The patriotic medallion features an eagle with its wings outstretched, holding aloft the Liberty Bell above a banner inscribed "VICTORY / 1918." It is crafted of favrile glass, an iridescent art glass designed by Louis Comfort that was typically used in the firm’s lamps and vases. To find a jewelry piece crafted of this distinctive material is to find something truly special.
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3. Presentation Gold Golf Putter by Tiffany & Co.
Believe it or not, but Tiffany & Co. has a long history of crafting golf putters, and sterling silver putters can still be purchased from the firm. In fact, Jacqueline Kennedy Onassis once gave her husband, President John F. Kennedy, a sterling version of the putter around 1960. This putter, however, stands at as one of the very few versions that was ever crafted of 14K gold. Bearing the inscription "Stick and Stay and Make it Pay," the stick was crafted between 1955 and 1965, about the same period as the Kennedy example.
4. Tiffany & Co. Silver Gilt Turkish Coffee Service
While Tiffany and tea seem to go hand in hand, the firm also crafted more exotic caffeine-centric serving pieces. This Turkish coffee service represents a rare collaboration between Tiffany & Co. and Royal Worcester, one of the most renowned makers of porcelain wares of the 19th century. The service draws its inspiration from Near Eastern art and architecture, an aesthetic which was particularly popular during the latter part of the 19th century. Though highly acclaimed, Tiffany's Eastern-inspired pieces were infrequently produced, making a set of this quality even more rare.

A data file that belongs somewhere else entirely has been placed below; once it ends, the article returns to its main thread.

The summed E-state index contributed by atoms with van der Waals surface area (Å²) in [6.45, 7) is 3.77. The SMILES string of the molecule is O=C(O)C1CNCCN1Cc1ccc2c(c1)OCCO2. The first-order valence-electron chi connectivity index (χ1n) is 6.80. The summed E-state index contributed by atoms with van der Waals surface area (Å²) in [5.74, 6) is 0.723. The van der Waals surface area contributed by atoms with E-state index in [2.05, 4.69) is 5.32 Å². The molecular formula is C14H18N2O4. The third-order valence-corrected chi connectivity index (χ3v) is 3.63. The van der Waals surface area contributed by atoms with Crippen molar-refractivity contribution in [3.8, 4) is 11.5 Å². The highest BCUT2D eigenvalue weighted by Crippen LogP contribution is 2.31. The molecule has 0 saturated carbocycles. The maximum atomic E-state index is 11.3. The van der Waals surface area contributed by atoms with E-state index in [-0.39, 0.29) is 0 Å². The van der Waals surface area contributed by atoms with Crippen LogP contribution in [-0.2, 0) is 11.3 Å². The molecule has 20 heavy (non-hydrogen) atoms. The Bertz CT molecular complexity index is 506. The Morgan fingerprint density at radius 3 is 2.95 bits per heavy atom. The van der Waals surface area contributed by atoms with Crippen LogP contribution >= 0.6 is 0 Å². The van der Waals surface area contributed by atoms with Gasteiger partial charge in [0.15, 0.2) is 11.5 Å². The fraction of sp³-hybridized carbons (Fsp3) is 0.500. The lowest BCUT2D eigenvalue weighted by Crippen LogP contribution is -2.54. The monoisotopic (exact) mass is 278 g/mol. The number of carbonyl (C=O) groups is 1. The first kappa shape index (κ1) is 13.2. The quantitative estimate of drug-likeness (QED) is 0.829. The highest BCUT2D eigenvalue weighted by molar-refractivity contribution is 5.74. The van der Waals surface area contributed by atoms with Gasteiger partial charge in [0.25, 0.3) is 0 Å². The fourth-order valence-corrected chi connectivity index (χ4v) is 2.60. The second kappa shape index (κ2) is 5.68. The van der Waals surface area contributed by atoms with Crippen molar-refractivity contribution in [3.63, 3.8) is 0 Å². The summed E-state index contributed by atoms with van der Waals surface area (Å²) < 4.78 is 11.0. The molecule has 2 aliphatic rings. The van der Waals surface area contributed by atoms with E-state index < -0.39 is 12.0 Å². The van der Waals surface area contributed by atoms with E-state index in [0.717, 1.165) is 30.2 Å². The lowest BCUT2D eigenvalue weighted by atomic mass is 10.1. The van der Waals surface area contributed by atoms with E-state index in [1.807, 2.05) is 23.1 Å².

5. Tiffany & Co. Coromandel Writing Box
This incredible writing box is the only one of its kind known that Tiffany & Co. ever made, and is a stunning example of the firm’s excellence in wood artistry. The unique box was specially made for the personal yacht of Leonard Holmes, an important Tiffany client. Crafted from exotic coromandel and satinwood, it features Renaissance-style ormolu mounts that have been expertly gilded in 24K gold. The two plaques at the center depict Landsknechts, or conquistadors, and were specially imported from Limoges, France, a city renowned for its porcelain work.
The box opens to reveal ample interior storage for inkwells, writing instruments and letterhead. A calendar with interchangeable month, day and date cards lines the top, while a removable writing slate and pen holder rest at each side. Retailed by Tiffany & Co. of New York, it is undeniably one of the most unique pieces ever offered by the firm.
6. Tiffany & Co. Grandfather Clock
Another spectacular example of Tiffany’s furniture pieces, this grandfather clock was retailed by the firm in the early 20th century. It is a superlative example of American clockmaking, all house within a striking Neoclassical mahogany case. The clock face features the name of the now-legendary firm, reading “Tiffany & Co. New York.”
7. Tiffany & Co. Exhibition Silver Child's Service
One of Tiffany’s rarest and most charming pieces, this nine-piece child’s dinner service was exhibited at the Paris Exposition Universelle of 1900. The set, which includes plates, bowls, a mug, flatware and a napkin ring, is perfectly proportioned for a child’s use. The pieces are adorned by the firm’s Callithumpian pattern, which features a delightful frieze of children and animals on the march. An almost identical service by Tiffany can be found at the Museum of the City of New York, though few other complete services have ever been found.
To learn more about Tiffany & Co. fascinating silver craftsmanship, click here.
8. The Bennett Indian Yacht Trophy by Tiffany & Co.